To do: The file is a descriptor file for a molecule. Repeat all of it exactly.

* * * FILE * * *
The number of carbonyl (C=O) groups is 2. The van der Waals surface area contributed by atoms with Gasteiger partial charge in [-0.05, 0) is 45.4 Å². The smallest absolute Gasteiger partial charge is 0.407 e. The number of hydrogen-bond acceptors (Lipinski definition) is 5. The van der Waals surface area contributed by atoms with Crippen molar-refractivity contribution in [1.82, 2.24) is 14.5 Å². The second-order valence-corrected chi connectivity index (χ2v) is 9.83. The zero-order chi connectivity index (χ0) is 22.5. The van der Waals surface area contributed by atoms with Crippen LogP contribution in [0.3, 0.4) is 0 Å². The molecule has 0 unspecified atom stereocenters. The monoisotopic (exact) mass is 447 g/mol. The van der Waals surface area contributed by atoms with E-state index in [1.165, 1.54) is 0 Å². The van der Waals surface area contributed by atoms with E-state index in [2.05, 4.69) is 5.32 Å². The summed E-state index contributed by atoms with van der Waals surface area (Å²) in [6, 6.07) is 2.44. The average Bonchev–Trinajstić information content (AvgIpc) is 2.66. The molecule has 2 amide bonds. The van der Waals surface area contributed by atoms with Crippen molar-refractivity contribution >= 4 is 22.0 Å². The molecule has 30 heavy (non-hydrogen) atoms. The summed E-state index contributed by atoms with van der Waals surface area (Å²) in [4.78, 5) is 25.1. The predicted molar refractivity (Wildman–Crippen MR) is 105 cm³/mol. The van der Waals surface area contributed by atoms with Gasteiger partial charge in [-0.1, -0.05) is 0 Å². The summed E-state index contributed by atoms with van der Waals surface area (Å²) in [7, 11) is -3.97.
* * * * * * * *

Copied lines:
The number of carbonyl (C=O) groups is 2. The van der Waals surface area contributed by atoms with Gasteiger partial charge in [-0.05, 0) is 45.4 Å². The smallest absolute Gasteiger partial charge is 0.407 e. The number of hydrogen-bond acceptors (Lipinski definition) is 5. The van der Waals surface area contributed by atoms with Crippen molar-refractivity contribution in [1.82, 2.24) is 14.5 Å². The second-order valence-corrected chi connectivity index (χ2v) is 9.83. The zero-order chi connectivity index (χ0) is 22.5. The van der Waals surface area contributed by atoms with Crippen LogP contribution in [0.3, 0.4) is 0 Å². The molecule has 0 unspecified atom stereocenters. The monoisotopic (exact) mass is 447 g/mol. The van der Waals surface area contributed by atoms with E-state index in [1.165, 1.54) is 0 Å². The van der Waals surface area contributed by atoms with E-state index in [2.05, 4.69) is 5.32 Å². The summed E-state index contributed by atoms with van der Waals surface area (Å²) in [6, 6.07) is 2.44. The average Bonchev–Trinajstić information content (AvgIpc) is 2.66. The molecule has 2 amide bonds. The van der Waals surface area contributed by atoms with Crippen molar-refractivity contribution >= 4 is 22.0 Å². The molecule has 30 heavy (non-hydrogen) atoms. The summed E-state index contributed by atoms with van der Waals surface area (Å²) in [4.78, 5) is 25.1. The predicted molar refractivity (Wildman–Crippen MR) is 105 cm³/mol. The van der Waals surface area contributed by atoms with Gasteiger partial charge in [-0.1, -0.05) is 0 Å². The summed E-state index contributed by atoms with van der Waals surface area (Å²) in [7, 11) is -3.97.